WASHINGTON (HedgeWorld.com)–A request by Harvard University resulted in an Internal Revenue Service ruling that enables a tax-exempt educational organization to allow certain charitable trusts in which the tax-exempt organization is the trustee to invest with an endowment without generating unrelated business taxable income. The threat of generating such income has long rendered the investment of trust assets in an endowment impractical.

Harvard, in Cambridge, Mass., has the largest university endowment in the United States at US$19 billion and invests roughly one-quarter of that endowment in private equity and hedge funds.

Harvard’s endowment is in the care of many managers. David Scudder, vice president of trusts at Harvard Management Co., Boston, a wholly owned university subsidiary that oversees the endowment, declined to say how many managers are involved. That gets “a little confusing,” he said. But he confirmed reports that the endowment is invested according to a “policy portfolio” used as a model by its managers, which allocates 25% to what he prefers to call “absolute return” funds, as well as private equity.

Although the managers have some discretion in veering from that model, he said one might infer they don’t veer very far, “as we do not believe in market timing.”

Harvard already uses a “unit” concept internally with respect to the endowments of various departments and schools. Each department owns a certain number of units in the endowment and is entitled to a payout in an amount based on the performance of the endowment and the number of units it holds. Harvard sets the value of the endowment units on a monthly basis, and they may be redeemed for value.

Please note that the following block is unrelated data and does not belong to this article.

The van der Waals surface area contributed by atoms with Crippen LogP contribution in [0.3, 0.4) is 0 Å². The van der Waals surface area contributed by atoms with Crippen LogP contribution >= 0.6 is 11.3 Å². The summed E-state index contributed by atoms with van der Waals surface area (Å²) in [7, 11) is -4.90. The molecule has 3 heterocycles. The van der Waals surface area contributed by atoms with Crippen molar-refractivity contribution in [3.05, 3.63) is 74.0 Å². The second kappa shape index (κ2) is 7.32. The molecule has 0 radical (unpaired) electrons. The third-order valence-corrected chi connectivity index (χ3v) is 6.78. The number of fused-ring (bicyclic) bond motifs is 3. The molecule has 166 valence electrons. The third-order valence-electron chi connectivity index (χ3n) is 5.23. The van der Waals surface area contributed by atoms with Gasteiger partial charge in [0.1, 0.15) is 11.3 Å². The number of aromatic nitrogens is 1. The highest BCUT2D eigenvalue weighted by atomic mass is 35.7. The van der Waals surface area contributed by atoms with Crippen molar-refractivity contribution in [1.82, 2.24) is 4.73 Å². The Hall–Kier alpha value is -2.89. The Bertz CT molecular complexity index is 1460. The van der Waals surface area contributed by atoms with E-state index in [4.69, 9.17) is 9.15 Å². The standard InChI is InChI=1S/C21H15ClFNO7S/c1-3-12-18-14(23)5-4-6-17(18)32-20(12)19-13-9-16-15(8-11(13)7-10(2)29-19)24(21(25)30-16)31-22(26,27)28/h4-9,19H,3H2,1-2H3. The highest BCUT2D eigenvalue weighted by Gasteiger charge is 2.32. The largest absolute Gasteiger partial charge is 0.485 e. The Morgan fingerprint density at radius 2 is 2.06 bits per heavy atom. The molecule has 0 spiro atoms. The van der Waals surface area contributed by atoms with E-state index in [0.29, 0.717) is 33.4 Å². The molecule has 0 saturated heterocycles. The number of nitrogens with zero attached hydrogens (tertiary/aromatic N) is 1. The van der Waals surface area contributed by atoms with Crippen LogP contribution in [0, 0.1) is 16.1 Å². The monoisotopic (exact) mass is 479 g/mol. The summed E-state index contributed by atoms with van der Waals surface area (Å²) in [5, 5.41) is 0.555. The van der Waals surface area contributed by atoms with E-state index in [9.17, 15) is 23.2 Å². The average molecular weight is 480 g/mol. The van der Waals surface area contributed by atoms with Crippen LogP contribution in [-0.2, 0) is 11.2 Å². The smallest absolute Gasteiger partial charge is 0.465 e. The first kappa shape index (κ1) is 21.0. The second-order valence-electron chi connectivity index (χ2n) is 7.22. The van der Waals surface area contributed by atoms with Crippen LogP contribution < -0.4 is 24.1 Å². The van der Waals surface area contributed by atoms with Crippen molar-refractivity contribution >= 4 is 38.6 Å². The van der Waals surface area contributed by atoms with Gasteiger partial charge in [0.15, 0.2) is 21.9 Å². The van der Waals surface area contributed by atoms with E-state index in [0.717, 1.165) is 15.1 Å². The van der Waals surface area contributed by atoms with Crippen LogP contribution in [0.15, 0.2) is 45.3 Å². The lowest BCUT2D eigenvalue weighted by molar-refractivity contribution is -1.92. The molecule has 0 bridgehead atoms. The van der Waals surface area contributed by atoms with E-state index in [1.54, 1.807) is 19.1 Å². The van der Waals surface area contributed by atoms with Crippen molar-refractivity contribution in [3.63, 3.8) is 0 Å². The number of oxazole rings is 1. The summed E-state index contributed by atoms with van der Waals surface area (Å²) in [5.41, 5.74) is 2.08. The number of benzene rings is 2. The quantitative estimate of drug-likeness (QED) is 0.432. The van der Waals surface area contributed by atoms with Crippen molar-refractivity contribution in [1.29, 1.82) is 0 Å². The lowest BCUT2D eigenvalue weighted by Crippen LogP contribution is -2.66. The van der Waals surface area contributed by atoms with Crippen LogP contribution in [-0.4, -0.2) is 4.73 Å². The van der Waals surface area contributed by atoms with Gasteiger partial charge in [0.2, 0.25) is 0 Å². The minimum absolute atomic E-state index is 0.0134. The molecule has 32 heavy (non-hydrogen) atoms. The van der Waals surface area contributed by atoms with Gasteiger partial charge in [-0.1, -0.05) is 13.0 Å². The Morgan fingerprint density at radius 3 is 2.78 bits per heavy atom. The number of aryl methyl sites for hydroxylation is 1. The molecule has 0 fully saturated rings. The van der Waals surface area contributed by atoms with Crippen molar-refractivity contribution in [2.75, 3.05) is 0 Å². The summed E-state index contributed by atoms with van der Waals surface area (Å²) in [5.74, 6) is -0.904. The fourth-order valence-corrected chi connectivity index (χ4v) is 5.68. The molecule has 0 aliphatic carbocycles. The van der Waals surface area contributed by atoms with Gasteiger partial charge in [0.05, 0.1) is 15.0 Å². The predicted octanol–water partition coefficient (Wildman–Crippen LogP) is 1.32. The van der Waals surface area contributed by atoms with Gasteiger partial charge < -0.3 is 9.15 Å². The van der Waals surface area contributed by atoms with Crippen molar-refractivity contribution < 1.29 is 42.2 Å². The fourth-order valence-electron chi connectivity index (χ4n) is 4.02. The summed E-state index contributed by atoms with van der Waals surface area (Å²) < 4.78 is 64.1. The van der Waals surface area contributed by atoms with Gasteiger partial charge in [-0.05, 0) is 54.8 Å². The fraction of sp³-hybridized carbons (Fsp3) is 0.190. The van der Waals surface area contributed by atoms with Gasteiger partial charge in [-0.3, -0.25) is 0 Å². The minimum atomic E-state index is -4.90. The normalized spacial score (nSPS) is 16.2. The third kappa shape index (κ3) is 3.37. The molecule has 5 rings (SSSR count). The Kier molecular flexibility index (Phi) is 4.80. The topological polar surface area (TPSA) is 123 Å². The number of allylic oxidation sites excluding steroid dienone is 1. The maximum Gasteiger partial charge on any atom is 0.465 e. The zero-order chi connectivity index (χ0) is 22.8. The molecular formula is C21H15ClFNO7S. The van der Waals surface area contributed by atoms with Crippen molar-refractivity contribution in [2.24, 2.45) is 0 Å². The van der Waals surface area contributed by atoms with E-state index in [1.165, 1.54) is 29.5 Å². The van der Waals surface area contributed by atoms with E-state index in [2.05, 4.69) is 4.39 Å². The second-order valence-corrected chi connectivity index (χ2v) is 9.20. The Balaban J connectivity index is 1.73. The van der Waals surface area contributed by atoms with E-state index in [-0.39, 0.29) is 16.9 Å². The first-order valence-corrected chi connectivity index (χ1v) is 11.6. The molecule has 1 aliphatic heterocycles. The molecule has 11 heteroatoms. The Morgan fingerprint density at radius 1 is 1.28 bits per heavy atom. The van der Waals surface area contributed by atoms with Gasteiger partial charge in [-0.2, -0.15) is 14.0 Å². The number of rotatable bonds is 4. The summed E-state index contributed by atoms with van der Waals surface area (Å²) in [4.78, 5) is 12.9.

In its letter to the IRS in January 2003, Harvard said that it wanted to enable its charitable trusts to invest in the units in a manner similar to its departments or schools. Under the contemplated contracts, the trusts would have no ownership interest in the underlying assets of the endowment or any contract rights with respect to the other trusts. Furthermore, Harvard represented that it would not generate income from the investment management of the trusts. If there is a spread between the greater amount of earnings generated by the endowment and a lesser amount of annual payout under the contracts with the trusts, the difference will be credited to the principal amount of the endowment and reflected in an increase in unit value. Payouts will be made quarterly.

On the basis of those representations, in a ruling made public in December 2003, the IRS said that the “issuance of units from [Harvard] to the Trusts, the making or receipt of payments with respect to the units, and the holding or redemption of the units, will not generate unrelated business taxable income.”

Other educational institutions that want to enter into analogous contracts will have to ask for similar rulings, because the IRS also said that this ruling “is directed only to the organization that requested it” and it may not be used or cited as precedent.

CFaille@HedgeWorld.com